Find anyone you believe to be a success and ask them “who was the person who made them believe they had value and could be successful?” Not only will they tell you who but they might be able to give you the day and time. That is how powerful “believing in other is !”
Thank you Larry.
That’s what I hear from some of the worlds top leaders…thanks for saying it so powerfully.
This couldn’t be more true! And needs to be in front of the masses. We were a part of this very dynamic. Amazing leader, had more trust in our abilities when we were still honing them. Insisted we were running our own businesses and trusted us to do so.
The challenge is when, in a large corporation, this brilliant, dynamic leader advances and is replaced with someone of the complete opposite leadership style. Skeptical of everyone. In a position way over her head, trying to hide that by targeting the weaknesses of her own team and micromanaging details thus creating doubt in the abilities of our entire team in the eyes of those who saw and felt our prior success.
What was once a thriving team, creating record growth, empowering the thousands of stores and tens of thousands of associates that we influenced daily, became an angry, confused, scared and bitter group of individuals, of which only 3 if the original 7 remain. Only after most of the damage was done was the leader removed. And ultimately, who really loses out?
No example will ever drive this message home more clearly for my future leadership roles, than to give the gift of trust in order to empower my team. Because, when you experience that trust being away from you, it’s hard to rebuild that trust in yourself and in your leadership.
Thank you for a fantastic guide to follow for all leaders!
Thank you Lisa.
YOur contribution is breath-taking and sad. I fear it occurs far to frequently.
Leadership/leaders matter! I remember hearing Jim Collins talking about his original intent to focus on great organizations. He was dead set against focusing on leaders. He didn’t want to write a book or do research on individual leaders… His team eventually helped him see that the great organizations they uncovered had unique leaders..He shifted focus…among other things “level 4” leaders came from their research.
Good leaders matter… poor leaders matter. It’s incredibly easy to lead poorly!
Great post to support leading our tribe as we build our platform.
Thank you Lyndie.
I wish you success!
I try not to comment with just “I agree”, but this is one of those messages that just can’t be stated often enough or with enough power.
Leaders ought to be CBOs (Chief Belief Officers)!
Thank you David.
CBO … there’s a role I’d love to play in an organization.
Good points to lead successfully and winning the confidence of subordinates to get better productivity with higher commitment levels. The belief in others and taking them along are the keys to success.
Getting a good boss as an ideal leader can be a dream for many!
Thank you Dr. Asher.
So true… a good boss changes everything. In this case a good boss understands the power of belief.
Yet, the question remains:
If you have been disappointed quite a number of times, how do you get back trust? Yes, you can just trust someone but there will soon be a point where you get into the behaviour of mistrusting.
I choose just to believe from the ground that everybody is a good person, but trust is something people have to work for. As easily as you give it, as easy it is taken.
Thank you Idyona,
It’s great that you brought up an important dimension to this conversation… Lets get real here!!
You remind me that I might fully trust my mechanic to work on my car but I don’t trust him to fix a cavity in my teeth. Blanket trust is meaningless, dangerous, and ineffective.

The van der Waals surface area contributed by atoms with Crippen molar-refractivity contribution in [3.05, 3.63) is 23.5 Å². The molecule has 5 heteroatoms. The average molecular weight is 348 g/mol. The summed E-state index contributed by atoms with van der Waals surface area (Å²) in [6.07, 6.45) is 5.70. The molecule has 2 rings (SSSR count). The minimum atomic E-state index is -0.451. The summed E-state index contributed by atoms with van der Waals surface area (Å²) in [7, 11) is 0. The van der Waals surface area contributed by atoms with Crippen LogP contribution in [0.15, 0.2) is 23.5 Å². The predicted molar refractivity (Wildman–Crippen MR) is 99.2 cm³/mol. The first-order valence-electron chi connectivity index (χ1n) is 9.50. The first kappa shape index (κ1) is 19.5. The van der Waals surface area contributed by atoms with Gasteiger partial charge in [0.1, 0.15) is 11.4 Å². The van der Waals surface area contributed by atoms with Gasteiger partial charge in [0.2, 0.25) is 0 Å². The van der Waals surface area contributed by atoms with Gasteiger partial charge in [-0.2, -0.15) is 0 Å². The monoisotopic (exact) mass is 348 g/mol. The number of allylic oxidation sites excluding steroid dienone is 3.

The ability to believe in someone begins with us…there is a them component. Believe in people who have passion, willingness to learn (humility), admit when they are wrong, and a desire to grow. (I’m sure there are other things to add to the list)
Another great post Dan, #13 really resonated with me. Just because “that’s not the way I would do it”, doesn’t mean it’s wrong or that “my” way is best. Validate and empower the people you work with.
Thanks for your work
Thank you Carl.
I feel like I’m always holding my tongue so that others have space to do it their way… people can be so frustrating 😉
I walk around whispering to myself… just stay out of it…just stay out of it…just …
Reblogged this on willowcreeksa.
I believe in someone by staying out of their way.
Give someone a project and let them make it their own.
Thank you Steve.
Clear, concise, and brilliant.
“The people who change us the most believe in us the most.” That did it for me. That was all I needed to read, the rest was just gravy. I’ll be chewing on this thought for awhile- thanks!
Thank you Jacob.
An encouragement is a thing of beauty.
As a school teacher of young children and young leaders, your words are extremely powerful and a good reminder for how important our role is in valuing each child, building their confidence, and inspiring them to be better than they were before they met you. On a daily basis, what we choose to say or do can have such a positive or negative impact on their sense of self-worth.
One of the most beautiful and rewarding things we get to observe in our job is children’s overall growth in confidence because of the many ways we gently nudge, encourage, and challenge them to safely go outside their comfort zone with a genuine smile and words like, “I know you can do it” or simply, “I believe in you”. There’s a fine balance and art in teaching (or for any leader)… to know when to challenge and in what area, how far to push, recognize when to offer support and if it’s necessary, while all done in a way that’s best suited for that particular child (or person). When it happens though, it’s simply priceless and a moment you want to savour longer than the time allows.
Similarly for parents, we need to remember that words are powerful, both in a positive and negative way. What are you choosing to say to your children to empower them to change for the better? They are our young leaders who need us to believe in them.
Thank you for sharing your insight, Dan! Your 15 How-to’s are very helpful too!
Believing in someone and genuinely showing it, be it a colleague, student, or family is one of the most powerful acts of human nature. I have always tried to do this with people in my life and in my teaching;always looking for the good in people and situations. Sometimes this is very hard but I still try. Some say that I am wearing rose colored glasses but your blog has been very affirming to me to believe in myself and to keep believing in others!.
Thank you Dan for this amazing post – I will be sharing it widely!
15 Great points…
13th point is a lesson to me.
Thank you for giving such a good information Mr.Dan
Love the way it is smoothly driven !
I can’t wait for the next article